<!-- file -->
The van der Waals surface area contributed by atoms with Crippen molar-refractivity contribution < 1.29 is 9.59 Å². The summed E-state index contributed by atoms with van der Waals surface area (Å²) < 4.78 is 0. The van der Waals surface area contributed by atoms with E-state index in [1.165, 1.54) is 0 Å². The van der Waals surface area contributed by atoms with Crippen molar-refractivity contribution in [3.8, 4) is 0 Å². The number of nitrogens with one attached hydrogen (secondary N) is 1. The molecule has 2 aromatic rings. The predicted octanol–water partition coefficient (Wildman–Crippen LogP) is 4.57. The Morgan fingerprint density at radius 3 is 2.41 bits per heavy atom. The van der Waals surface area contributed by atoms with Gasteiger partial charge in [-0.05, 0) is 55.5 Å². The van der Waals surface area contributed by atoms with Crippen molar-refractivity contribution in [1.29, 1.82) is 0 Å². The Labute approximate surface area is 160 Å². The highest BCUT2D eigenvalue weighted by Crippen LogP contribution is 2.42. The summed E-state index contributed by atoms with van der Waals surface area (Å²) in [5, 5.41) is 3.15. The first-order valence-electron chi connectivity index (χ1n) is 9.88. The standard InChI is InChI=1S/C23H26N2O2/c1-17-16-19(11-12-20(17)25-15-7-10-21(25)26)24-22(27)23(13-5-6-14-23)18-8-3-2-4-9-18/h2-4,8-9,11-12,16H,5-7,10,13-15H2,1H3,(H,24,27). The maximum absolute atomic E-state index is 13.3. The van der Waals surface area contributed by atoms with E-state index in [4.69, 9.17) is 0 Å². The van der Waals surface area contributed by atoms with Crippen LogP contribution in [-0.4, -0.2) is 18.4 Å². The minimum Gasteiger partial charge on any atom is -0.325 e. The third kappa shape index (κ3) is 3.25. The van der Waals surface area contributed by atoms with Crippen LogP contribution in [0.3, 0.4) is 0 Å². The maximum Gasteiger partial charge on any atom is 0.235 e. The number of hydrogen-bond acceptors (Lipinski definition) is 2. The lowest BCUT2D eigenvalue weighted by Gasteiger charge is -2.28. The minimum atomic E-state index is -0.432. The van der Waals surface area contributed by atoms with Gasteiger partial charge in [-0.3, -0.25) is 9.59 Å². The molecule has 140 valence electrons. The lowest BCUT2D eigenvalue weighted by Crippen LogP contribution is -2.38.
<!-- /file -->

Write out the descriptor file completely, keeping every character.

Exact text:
The van der Waals surface area contributed by atoms with Crippen molar-refractivity contribution < 1.29 is 9.59 Å². The summed E-state index contributed by atoms with van der Waals surface area (Å²) < 4.78 is 0. The van der Waals surface area contributed by atoms with E-state index in [1.165, 1.54) is 0 Å². The van der Waals surface area contributed by atoms with Crippen molar-refractivity contribution in [3.8, 4) is 0 Å². The number of nitrogens with one attached hydrogen (secondary N) is 1. The molecule has 2 aromatic rings. The predicted octanol–water partition coefficient (Wildman–Crippen LogP) is 4.57. The Morgan fingerprint density at radius 3 is 2.41 bits per heavy atom. The van der Waals surface area contributed by atoms with Gasteiger partial charge in [-0.05, 0) is 55.5 Å². The van der Waals surface area contributed by atoms with Crippen molar-refractivity contribution in [1.29, 1.82) is 0 Å². The Labute approximate surface area is 160 Å². The highest BCUT2D eigenvalue weighted by Crippen LogP contribution is 2.42. The summed E-state index contributed by atoms with van der Waals surface area (Å²) in [5, 5.41) is 3.15. The first-order valence-electron chi connectivity index (χ1n) is 9.88. The standard InChI is InChI=1S/C23H26N2O2/c1-17-16-19(11-12-20(17)25-15-7-10-21(25)26)24-22(27)23(13-5-6-14-23)18-8-3-2-4-9-18/h2-4,8-9,11-12,16H,5-7,10,13-15H2,1H3,(H,24,27). The maximum absolute atomic E-state index is 13.3. The van der Waals surface area contributed by atoms with E-state index in [4.69, 9.17) is 0 Å². The van der Waals surface area contributed by atoms with Crippen LogP contribution in [-0.4, -0.2) is 18.4 Å². The minimum Gasteiger partial charge on any atom is -0.325 e. The third kappa shape index (κ3) is 3.25. The van der Waals surface area contributed by atoms with Crippen LogP contribution in [0.3, 0.4) is 0 Å². The maximum Gasteiger partial charge on any atom is 0.235 e. The number of hydrogen-bond acceptors (Lipinski definition) is 2. The lowest BCUT2D eigenvalue weighted by Gasteiger charge is -2.28. The minimum atomic E-state index is -0.432. The van der Waals surface area contributed by atoms with Gasteiger partial charge in [-0.3, -0.25) is 9.59 Å². The molecule has 140 valence electrons. The lowest BCUT2D eigenvalue weighted by Crippen LogP contribution is -2.38.